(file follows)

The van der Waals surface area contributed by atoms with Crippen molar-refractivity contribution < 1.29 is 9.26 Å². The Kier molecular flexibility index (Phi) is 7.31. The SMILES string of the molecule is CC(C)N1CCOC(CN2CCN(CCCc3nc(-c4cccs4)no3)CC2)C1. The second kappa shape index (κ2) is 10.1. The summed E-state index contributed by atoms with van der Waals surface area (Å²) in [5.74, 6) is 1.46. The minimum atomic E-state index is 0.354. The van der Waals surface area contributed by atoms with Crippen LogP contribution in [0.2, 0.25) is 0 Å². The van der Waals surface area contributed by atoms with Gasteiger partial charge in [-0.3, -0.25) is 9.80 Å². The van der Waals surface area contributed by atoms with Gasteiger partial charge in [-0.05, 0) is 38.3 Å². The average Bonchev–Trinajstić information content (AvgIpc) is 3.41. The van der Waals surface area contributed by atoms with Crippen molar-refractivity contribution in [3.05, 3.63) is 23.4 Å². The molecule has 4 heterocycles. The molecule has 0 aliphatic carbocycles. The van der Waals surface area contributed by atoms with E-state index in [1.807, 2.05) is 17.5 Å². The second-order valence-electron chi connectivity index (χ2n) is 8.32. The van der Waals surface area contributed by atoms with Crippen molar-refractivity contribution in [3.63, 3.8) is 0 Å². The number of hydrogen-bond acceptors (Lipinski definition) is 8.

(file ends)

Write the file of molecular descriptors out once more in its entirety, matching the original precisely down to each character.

The van der Waals surface area contributed by atoms with Crippen molar-refractivity contribution < 1.29 is 9.26 Å². The Kier molecular flexibility index (Phi) is 7.31. The SMILES string of the molecule is CC(C)N1CCOC(CN2CCN(CCCc3nc(-c4cccs4)no3)CC2)C1. The second kappa shape index (κ2) is 10.1. The summed E-state index contributed by atoms with van der Waals surface area (Å²) in [5.74, 6) is 1.46. The minimum atomic E-state index is 0.354. The van der Waals surface area contributed by atoms with Crippen LogP contribution in [0.2, 0.25) is 0 Å². The van der Waals surface area contributed by atoms with Gasteiger partial charge in [-0.3, -0.25) is 9.80 Å². The van der Waals surface area contributed by atoms with Gasteiger partial charge in [-0.05, 0) is 38.3 Å². The average Bonchev–Trinajstić information content (AvgIpc) is 3.41. The van der Waals surface area contributed by atoms with Crippen molar-refractivity contribution in [3.05, 3.63) is 23.4 Å². The molecule has 4 heterocycles. The molecule has 0 aliphatic carbocycles. The van der Waals surface area contributed by atoms with E-state index in [1.807, 2.05) is 17.5 Å². The second-order valence-electron chi connectivity index (χ2n) is 8.32. The van der Waals surface area contributed by atoms with Crippen molar-refractivity contribution in [3.63, 3.8) is 0 Å². The number of hydrogen-bond acceptors (Lipinski definition) is 8.